Tonight is Burns Night, as if you hadn’t already twigged, so it might be useful for you to know a few basic facts to help alleviate your intelligence status throughout today or even at a Burns’ night party, if they still exist. If you’re not going out but still fancy downing a bottle of whiskey make sure to eat a typical Burns’ Night supper before you get smashed, which is of course (!) the following Chunky Sweetcorn, Haddock and Potato Soup!
Robert Burns was born on 25 January 1759 and died 21 July 1796, he was also known as Rabbie Burns, Scotland’s favourite son, the Ploughman Poet, Robden of Solway Firth, the Bard of Ayrshire and in Scotland as The Bard. He is widely regarded as the national poet of Scotland and is the best known of the poets who have written in the Scots language although much of his writing is also in English and a light Scots dialect making his work accessible to an audience beyond Scotland. He also wrote in standard English and in these, his political or civil commentaries, he is often at his bluntest (bit like my husband).
Burns is regarded as a pioneer of the Romantic movement, after his death he became a cultural icon in Scotland and among Scots around the world. Celebration of his life and work became almost a national cult during the 19th and 20th centuries and his influence has long been strong on Scottish literature about which I’m afraid I know absolutely zilch.
As well as making original compositions, Burns also collected, revised and adapted folk songs from across Scotland. His poem (and song) “Auld Lang Syne” (which by the way wasn’t entirely written by him)is often sung at Hogmanay (the last day of the year and a humungous excuse for a piss up), he also wrote “Scots Wha Hae” which served for a long time as an unofficial national anthem for the country. Other poems and songs of Burns that remain well known across the world today include “A Red, Red Rose“; “A Man’s A Man for A’ That“; “To a Louse“; “To a Mouse“; “The Battle of Sherramuir“; “Tam o’ Shanter“; and “Ae Fond Kiss“. Yes, well I’m rather more familiar with Led Zeppellin myself.
MINI FACTOID: ‘Auld Lang Syne,’ composed by Burns, is recognised by the Guinness Book of World Records as being one of the top three most popular songs in the English language. The other two are ‘Happy Birthday’ and ‘For he’s a jolly good fellow’.
You might like to know that Burns was also quite a naughty boy (A CountryWives kind of of guy!) and was rather fond of a little rompey pompey; his first child, Elizabeth Paton Burns (1785–1817), was born to his mother’s servant (tut- tut), Elizabeth Paton, just when he was starting an affair with Jean Armour, who then became pregnant with twins in March 1786! Burns signed a paper attesting his marriage to Jean, but her father wasn’t too happy about the whole thing at all and to avoid disgrace sent her off to live with her uncle in Paisley. Although Armour’s father initially forbade it, Burns and she were eventually married in 1788; Armour bore him nine children but only three of them survived infancy.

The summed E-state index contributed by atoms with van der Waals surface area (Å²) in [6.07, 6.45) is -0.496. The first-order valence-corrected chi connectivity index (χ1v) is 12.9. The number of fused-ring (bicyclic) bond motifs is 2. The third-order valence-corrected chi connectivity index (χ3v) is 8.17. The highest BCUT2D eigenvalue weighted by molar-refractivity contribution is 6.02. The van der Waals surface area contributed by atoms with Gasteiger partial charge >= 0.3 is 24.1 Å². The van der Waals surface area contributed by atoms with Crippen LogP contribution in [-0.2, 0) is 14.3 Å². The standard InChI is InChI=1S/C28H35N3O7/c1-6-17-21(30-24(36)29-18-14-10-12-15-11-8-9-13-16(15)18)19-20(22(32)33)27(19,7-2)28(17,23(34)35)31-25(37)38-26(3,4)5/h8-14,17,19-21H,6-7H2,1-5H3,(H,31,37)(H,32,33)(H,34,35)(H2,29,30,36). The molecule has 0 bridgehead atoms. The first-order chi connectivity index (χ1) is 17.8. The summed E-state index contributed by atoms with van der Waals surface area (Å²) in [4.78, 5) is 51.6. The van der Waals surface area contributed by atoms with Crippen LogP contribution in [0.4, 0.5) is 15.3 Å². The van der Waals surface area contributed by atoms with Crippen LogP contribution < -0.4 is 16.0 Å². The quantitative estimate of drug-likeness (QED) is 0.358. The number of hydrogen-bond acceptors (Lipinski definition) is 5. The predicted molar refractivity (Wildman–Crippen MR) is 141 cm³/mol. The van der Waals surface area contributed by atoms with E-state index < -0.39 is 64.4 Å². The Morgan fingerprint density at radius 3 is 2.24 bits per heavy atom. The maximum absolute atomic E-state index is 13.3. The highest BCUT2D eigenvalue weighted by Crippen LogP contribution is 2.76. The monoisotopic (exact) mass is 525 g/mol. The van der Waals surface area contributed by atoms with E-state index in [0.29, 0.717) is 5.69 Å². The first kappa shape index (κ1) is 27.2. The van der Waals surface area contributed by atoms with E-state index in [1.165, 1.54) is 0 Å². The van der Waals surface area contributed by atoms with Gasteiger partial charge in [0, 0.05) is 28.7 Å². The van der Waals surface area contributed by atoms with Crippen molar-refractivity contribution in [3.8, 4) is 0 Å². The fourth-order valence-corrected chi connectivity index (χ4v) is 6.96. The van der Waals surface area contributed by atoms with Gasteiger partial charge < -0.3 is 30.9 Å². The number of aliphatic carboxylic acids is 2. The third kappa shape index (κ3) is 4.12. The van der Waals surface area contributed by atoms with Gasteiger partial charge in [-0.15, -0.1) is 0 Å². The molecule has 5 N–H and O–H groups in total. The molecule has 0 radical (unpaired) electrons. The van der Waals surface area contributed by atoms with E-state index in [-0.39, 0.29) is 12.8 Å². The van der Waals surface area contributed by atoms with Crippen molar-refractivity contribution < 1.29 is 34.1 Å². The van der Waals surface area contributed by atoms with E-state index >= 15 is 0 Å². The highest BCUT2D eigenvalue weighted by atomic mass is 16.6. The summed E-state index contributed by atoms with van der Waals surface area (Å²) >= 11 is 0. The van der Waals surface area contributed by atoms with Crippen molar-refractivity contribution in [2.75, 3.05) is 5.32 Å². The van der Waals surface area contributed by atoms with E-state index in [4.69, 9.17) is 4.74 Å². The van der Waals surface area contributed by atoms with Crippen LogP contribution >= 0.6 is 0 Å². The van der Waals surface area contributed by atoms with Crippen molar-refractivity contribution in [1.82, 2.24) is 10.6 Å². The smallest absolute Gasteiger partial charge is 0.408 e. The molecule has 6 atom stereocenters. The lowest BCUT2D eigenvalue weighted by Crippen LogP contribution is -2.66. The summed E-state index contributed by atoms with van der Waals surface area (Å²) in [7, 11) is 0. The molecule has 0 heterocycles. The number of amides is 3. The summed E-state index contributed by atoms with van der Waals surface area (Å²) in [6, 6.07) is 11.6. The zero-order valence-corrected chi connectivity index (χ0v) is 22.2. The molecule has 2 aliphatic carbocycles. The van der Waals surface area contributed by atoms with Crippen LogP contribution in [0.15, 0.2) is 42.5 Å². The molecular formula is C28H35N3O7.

Burns fell in love quite a few more times after that and dedicated many of his poems to his lost loves; it is commonly known that at the last tally he ended up with 14 children and through these trillions of children, Burns now has over 600 living descendants as of 2012! That’s networking for you!
On the morning of 21 July 1796 Burns died in Dumfries, at the age of 37. The funeral took place on Monday 25 July 1796, the day that his son Maxwell was born; he was at first buried in the far corner of St. Michael’s Churchyard in Dumfries and a simple “slab of freestone” was erected as his gravestone by Jean Armour, which some felt insulting to his memory. His body was eventually moved to its final location in the same cemetery, the Burns Mausoleum (much more suitable!), in September 1815. There has been much speculation about the cause of his death and the responsibility for this probably lies with Burns’s first biographer, Dr. James Currie, a Scot who had settled in Liverpool. Currie was reportedly a bit prudish and frowned upon the stories he had heard about Burns as a drinker and womaniser ( jealous I’d say). Perhaps he put two and two together to make five but he suggested that Burns death was as the result of alcoholic excess and even alluded to venereal disease as being a contributory factor (NEVER!!). As a result of this assessment writers later seized on this aspect of Burns’s reputation, poetic licence was used and soon Burns’s had died from a hundred different causes.
Just to bring the poet’s news more up to date pop legend Michael Jackson is said to have been a big fan of Robert Burns and is reputed to have worked with David Guest (the one that was married to Lisa Minnelli with the funny hair and who did a memorable stint on Celebrity Get Me Out) on an, as yet unreleased album, setting the Bard’s poems to music! There is also an iPhone app to allow enthusiasts around the world to download and instantly access Burns’ poetry; from what I understand, and I don’t understand much about these things, the app includes a searchable database of every poem written by Burns, a summary of facts about the poet’s life, a guide to hosting a Burns Supper and loads more…pretty cool!!
BUT, not as cool as the next hip fact…….Robert Burns was the first person to appear on a commemorative bottle of Coca-Cola, in 2009 (he liked to teach the world to sing!!), previous promotional bottles had featured The Fifa World Cup and the Olympic Games, but never individuals, so, he really get to the top of his tree in the end!!!
Happy Burns Day you lot, no drinking now.